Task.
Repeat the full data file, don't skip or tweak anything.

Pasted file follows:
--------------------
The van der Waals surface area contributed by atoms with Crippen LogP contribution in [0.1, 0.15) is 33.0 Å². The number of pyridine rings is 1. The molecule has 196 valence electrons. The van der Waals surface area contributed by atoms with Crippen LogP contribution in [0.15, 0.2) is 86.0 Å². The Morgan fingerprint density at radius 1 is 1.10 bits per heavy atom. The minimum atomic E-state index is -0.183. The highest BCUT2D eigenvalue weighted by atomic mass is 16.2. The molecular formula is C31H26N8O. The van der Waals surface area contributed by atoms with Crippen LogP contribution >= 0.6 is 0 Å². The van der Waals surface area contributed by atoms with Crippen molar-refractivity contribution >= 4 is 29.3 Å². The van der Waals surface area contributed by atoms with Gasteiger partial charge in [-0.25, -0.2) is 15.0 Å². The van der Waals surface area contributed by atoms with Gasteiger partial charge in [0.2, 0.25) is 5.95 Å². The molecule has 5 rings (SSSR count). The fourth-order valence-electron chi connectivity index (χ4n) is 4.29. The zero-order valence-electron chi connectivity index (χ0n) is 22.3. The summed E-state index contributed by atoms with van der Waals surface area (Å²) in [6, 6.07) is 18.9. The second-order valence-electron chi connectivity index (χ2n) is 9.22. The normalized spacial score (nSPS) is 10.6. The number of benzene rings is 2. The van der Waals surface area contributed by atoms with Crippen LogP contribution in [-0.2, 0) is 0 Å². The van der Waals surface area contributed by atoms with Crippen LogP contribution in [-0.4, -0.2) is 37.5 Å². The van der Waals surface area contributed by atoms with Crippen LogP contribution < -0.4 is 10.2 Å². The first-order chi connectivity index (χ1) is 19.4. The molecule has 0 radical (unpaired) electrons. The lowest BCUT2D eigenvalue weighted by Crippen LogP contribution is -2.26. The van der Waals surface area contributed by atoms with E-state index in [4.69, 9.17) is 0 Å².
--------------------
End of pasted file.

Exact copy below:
The van der Waals surface area contributed by atoms with Crippen LogP contribution in [0.1, 0.15) is 33.0 Å². The number of pyridine rings is 1. The molecule has 196 valence electrons. The van der Waals surface area contributed by atoms with Crippen LogP contribution in [0.15, 0.2) is 86.0 Å². The Morgan fingerprint density at radius 1 is 1.10 bits per heavy atom. The minimum atomic E-state index is -0.183. The highest BCUT2D eigenvalue weighted by atomic mass is 16.2. The molecular formula is C31H26N8O. The van der Waals surface area contributed by atoms with Crippen LogP contribution >= 0.6 is 0 Å². The van der Waals surface area contributed by atoms with Crippen molar-refractivity contribution >= 4 is 29.3 Å². The van der Waals surface area contributed by atoms with Gasteiger partial charge in [-0.25, -0.2) is 15.0 Å². The van der Waals surface area contributed by atoms with Gasteiger partial charge in [0.2, 0.25) is 5.95 Å². The molecule has 5 rings (SSSR count). The fourth-order valence-electron chi connectivity index (χ4n) is 4.29. The zero-order valence-electron chi connectivity index (χ0n) is 22.3. The summed E-state index contributed by atoms with van der Waals surface area (Å²) in [6, 6.07) is 18.9. The second-order valence-electron chi connectivity index (χ2n) is 9.22. The normalized spacial score (nSPS) is 10.6. The number of benzene rings is 2. The van der Waals surface area contributed by atoms with Crippen LogP contribution in [-0.2, 0) is 0 Å². The van der Waals surface area contributed by atoms with Crippen LogP contribution in [-0.4, -0.2) is 37.5 Å². The van der Waals surface area contributed by atoms with Crippen LogP contribution < -0.4 is 10.2 Å². The first-order chi connectivity index (χ1) is 19.4. The molecule has 0 radical (unpaired) electrons. The lowest BCUT2D eigenvalue weighted by Crippen LogP contribution is -2.26. The van der Waals surface area contributed by atoms with E-state index in [4.69, 9.17) is 0 Å².